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Glutathione and Inflammation



Over many decades of extensive research, glutathione (GSH) has emerged as the crucial player in regulating inflammation [1-4]. It does so very effectively by destroying ROS, or free radicals, produced by our immune system in response to threats. In turn, this protects us from the insidious and often destructive effects of oxidative stress. But how is oxidative stress related to the immune system?

The core mediators of the immune system, the lymphocytes, perform their bacterial, viral and cancer cell killing function by generating large amounts of ROS, including superoxide and hydrogen peroxide. These species are highly toxic, not only to the invaders, but also our very bodies. They effectively destroy foreign intruders by inducing large amounts of oxidative stress, but, if not kept in check, they can easily turn onto their host. Consequently, precise control of ROS production and elimination is needed [5, 6]. This is the reason why maintaining a healthy glutathione level is so essential.

Glutathione (GSH) will efficiently neutralize an overproduction of ROS. The pace of free radical generation, however, can often surpass the cellular production of glutathione (GSH), leading to a cascade of oxidative stress, chronic inflammation and tissue damage. Combined with advancing age, poor lifestyle choices or environmental stressors, all of which reduce glutathione even further, poor health outcomes are likely. Even a temporary drop in optimal glutathione levels, as has been observed after extensive exercise for instance, may cause harm due to oxidative stress.

As the first line of defense against oxidative stress, antioxidants are crucial. Glutathione (GSH) produced in our cells is the most potent antioxidant, and therefore essential in not only maintaining an optimally tuned immune system but also in ensuring the elimination of excess free radicals [7, 8]. However, the optimal level of glutathione (GSH) is easily compromised.

Homeostasis refers to an ideal regulated value or level. In the case of glutathione (GSH), our cell’s objective is to maintain glutathione (GSH) at this optimal level at all times. As efficient our cells are in doing so, our glutathione (GSH) levels can still drop below optimal. This is because, as we age or with chronic health issues, the homeostatic level decreases. In other words, our glutathione (GSH) requirements remain the same, but the cells stop producing it in the quantities needed because homeostasis has been reached.

Picture another fundamental homeostatic level that is tightly controlled: our body temperature. Fortunately, this normal level, around 98.6°F or 36.8°C, is constant throughout our lives. It never changes. The normal level of glutathione, as set by our cells, however, does change. It decreases with age or chronic disease even though we need the same amount of glutathione throughout our lives. It is akin to our body temperature slowly dropping as we age, to levels which are not sustainable. It is therefore essential for health and longevity that we increase glutathione above this decreasing homeostatic level.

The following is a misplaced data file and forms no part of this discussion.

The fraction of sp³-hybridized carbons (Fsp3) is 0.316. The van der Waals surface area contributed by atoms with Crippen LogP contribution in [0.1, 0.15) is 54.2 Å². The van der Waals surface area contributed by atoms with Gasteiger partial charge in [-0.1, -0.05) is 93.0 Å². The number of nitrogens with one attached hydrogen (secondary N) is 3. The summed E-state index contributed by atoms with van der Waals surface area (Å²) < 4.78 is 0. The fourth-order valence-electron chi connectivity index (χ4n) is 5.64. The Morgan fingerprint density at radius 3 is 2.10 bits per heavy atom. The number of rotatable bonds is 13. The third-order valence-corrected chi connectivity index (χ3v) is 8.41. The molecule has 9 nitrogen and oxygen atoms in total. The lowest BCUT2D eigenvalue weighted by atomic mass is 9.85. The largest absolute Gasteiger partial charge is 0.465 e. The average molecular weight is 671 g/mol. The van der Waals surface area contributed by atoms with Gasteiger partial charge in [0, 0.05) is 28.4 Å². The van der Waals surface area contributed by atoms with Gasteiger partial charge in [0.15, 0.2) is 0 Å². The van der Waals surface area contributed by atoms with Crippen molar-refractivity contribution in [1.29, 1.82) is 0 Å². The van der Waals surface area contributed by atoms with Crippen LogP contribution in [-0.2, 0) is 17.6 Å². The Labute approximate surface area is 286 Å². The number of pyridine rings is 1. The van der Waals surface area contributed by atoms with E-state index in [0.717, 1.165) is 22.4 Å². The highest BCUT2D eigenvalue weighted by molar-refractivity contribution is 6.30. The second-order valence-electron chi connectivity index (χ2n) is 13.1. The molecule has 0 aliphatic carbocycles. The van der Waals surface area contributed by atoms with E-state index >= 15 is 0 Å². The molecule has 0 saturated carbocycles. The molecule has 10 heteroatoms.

To date, progress in achieving this has been slow, almost to the point of being non-existent. NAC and glutathione (GSH) do not increase cellular glutathione or, at best, do so marginally only under certain specific conditions. With the recent commercial availability of gamma-glutamylcysteine (GGC), the immediate precursor to glutathione (GSH), achieving increases in cellular glutathione (GSH) above homeostasis is now possible and has been confirmed in a recent human clinical trial [9].


  1. Droge, W. and R. Breitkreutz, Glutathione and immune function. Proceedings of the Nutrition Society, 2000. 59(4): p. 595-600.
  2. Perricone, C., C. De Carolis, and R. Perricone, Glutathione: A key player in autoimmunity. Autoimmunity Reviews, 2009. 8(8): p. 697.
  3. Ghezzi, P., Role of glutathione in immunity and inflammation in the lung. International Journal of General Medicine, 2011. 4: p. 105-113.
  4. Morris, D., et al., Glutathione and infection. Biochimica et Biophysica Acta (BBA) – General Subjects, 2013. 1830(5): p. 3329-3349.
  5. Lugrin, J., et al., The role of oxidative stress during inflammatory processes. Biological Chemistry, 2014. 395(2): p. 203-230.
  6. Mittal, M., et al., Reactive oxygen species in inflammation and tissue injury. Antioxidants & redox signaling, 2014. 20(7): p. 1126-1167.
  7. Teskey, G., et al., Glutathione as a Marker for Human Disease. Adv Clin Chem, 2018. 87: p. 141-159.
  8. Maher, P., The effects of stress and aging on glutathione metabolism. Ageing Research Reviews, 2005. 4(2): p. 288-314.
  9. Zarka, M.H. and W.J. Bridge, Oral administration of γ-glutamylcysteine increases intracellular glutathione levels above homeostasis in a randomised human trial pilot study. Redox Biology, 2017. 11: p. 631-636.
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